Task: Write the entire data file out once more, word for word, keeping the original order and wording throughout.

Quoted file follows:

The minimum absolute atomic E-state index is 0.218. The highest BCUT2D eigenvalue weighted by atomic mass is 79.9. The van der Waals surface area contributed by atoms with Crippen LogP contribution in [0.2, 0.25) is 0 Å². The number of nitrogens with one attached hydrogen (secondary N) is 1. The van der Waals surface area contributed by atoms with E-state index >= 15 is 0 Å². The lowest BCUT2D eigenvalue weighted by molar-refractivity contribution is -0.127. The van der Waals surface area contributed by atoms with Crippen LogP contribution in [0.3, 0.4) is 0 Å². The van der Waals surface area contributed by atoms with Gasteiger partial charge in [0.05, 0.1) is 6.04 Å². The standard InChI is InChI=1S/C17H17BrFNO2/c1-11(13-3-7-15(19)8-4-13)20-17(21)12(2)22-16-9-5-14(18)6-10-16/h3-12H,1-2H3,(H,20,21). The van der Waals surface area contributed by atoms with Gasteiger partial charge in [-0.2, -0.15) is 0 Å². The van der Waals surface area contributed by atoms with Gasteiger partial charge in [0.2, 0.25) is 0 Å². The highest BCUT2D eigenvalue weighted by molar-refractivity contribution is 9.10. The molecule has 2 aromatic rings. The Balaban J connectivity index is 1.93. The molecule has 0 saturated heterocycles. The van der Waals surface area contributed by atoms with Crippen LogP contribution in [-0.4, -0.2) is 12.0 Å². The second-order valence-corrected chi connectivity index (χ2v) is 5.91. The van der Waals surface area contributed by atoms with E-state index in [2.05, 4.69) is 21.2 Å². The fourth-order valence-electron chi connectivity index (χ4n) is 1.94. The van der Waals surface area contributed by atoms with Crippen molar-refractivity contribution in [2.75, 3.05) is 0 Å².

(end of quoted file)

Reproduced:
The minimum absolute atomic E-state index is 0.218. The highest BCUT2D eigenvalue weighted by atomic mass is 79.9. The van der Waals surface area contributed by atoms with Crippen LogP contribution in [0.2, 0.25) is 0 Å². The number of nitrogens with one attached hydrogen (secondary N) is 1. The van der Waals surface area contributed by atoms with E-state index >= 15 is 0 Å². The lowest BCUT2D eigenvalue weighted by molar-refractivity contribution is -0.127. The van der Waals surface area contributed by atoms with Crippen LogP contribution in [0.3, 0.4) is 0 Å². The van der Waals surface area contributed by atoms with Gasteiger partial charge in [0.05, 0.1) is 6.04 Å². The standard InChI is InChI=1S/C17H17BrFNO2/c1-11(13-3-7-15(19)8-4-13)20-17(21)12(2)22-16-9-5-14(18)6-10-16/h3-12H,1-2H3,(H,20,21). The van der Waals surface area contributed by atoms with Gasteiger partial charge in [-0.2, -0.15) is 0 Å². The van der Waals surface area contributed by atoms with Gasteiger partial charge in [0.2, 0.25) is 0 Å². The highest BCUT2D eigenvalue weighted by molar-refractivity contribution is 9.10. The molecule has 2 aromatic rings. The Balaban J connectivity index is 1.93. The molecule has 0 saturated heterocycles. The van der Waals surface area contributed by atoms with Crippen LogP contribution in [-0.4, -0.2) is 12.0 Å². The second-order valence-corrected chi connectivity index (χ2v) is 5.91. The van der Waals surface area contributed by atoms with E-state index in [2.05, 4.69) is 21.2 Å². The fourth-order valence-electron chi connectivity index (χ4n) is 1.94. The van der Waals surface area contributed by atoms with Crippen molar-refractivity contribution in [2.75, 3.05) is 0 Å².